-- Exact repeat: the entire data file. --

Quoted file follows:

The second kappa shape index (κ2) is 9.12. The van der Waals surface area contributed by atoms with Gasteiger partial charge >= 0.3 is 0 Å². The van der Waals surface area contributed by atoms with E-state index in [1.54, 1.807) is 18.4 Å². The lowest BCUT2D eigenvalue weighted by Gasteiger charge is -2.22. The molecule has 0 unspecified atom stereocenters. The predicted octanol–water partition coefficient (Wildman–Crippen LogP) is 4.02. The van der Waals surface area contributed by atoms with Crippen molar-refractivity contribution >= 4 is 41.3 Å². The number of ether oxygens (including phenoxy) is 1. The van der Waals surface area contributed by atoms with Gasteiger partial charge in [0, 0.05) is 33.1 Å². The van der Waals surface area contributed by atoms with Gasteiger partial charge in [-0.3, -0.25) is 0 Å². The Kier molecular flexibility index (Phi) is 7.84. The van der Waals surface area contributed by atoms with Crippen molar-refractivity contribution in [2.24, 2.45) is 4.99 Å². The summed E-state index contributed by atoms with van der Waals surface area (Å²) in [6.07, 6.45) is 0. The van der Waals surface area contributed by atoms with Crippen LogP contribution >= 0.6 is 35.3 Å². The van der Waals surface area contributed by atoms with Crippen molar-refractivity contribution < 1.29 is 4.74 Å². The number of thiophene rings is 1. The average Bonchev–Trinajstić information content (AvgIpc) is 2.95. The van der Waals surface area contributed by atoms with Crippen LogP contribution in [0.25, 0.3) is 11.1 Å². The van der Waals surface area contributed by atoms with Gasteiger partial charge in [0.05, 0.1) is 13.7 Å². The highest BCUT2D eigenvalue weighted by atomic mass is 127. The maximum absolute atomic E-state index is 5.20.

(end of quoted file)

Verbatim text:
The second kappa shape index (κ2) is 9.12. The van der Waals surface area contributed by atoms with Gasteiger partial charge >= 0.3 is 0 Å². The van der Waals surface area contributed by atoms with E-state index in [1.54, 1.807) is 18.4 Å². The lowest BCUT2D eigenvalue weighted by Gasteiger charge is -2.22. The molecule has 0 unspecified atom stereocenters. The predicted octanol–water partition coefficient (Wildman–Crippen LogP) is 4.02. The van der Waals surface area contributed by atoms with Crippen molar-refractivity contribution >= 4 is 41.3 Å². The number of ether oxygens (including phenoxy) is 1. The van der Waals surface area contributed by atoms with Gasteiger partial charge in [0, 0.05) is 33.1 Å². The van der Waals surface area contributed by atoms with Gasteiger partial charge in [-0.3, -0.25) is 0 Å². The Kier molecular flexibility index (Phi) is 7.84. The van der Waals surface area contributed by atoms with Crippen molar-refractivity contribution in [2.24, 2.45) is 4.99 Å². The summed E-state index contributed by atoms with van der Waals surface area (Å²) in [6.07, 6.45) is 0. The van der Waals surface area contributed by atoms with Crippen LogP contribution >= 0.6 is 35.3 Å². The van der Waals surface area contributed by atoms with Crippen molar-refractivity contribution < 1.29 is 4.74 Å². The number of thiophene rings is 1. The average Bonchev–Trinajstić information content (AvgIpc) is 2.95. The van der Waals surface area contributed by atoms with Crippen LogP contribution in [0.25, 0.3) is 11.1 Å². The van der Waals surface area contributed by atoms with Gasteiger partial charge in [0.05, 0.1) is 13.7 Å². The highest BCUT2D eigenvalue weighted by atomic mass is 127. The maximum absolute atomic E-state index is 5.20.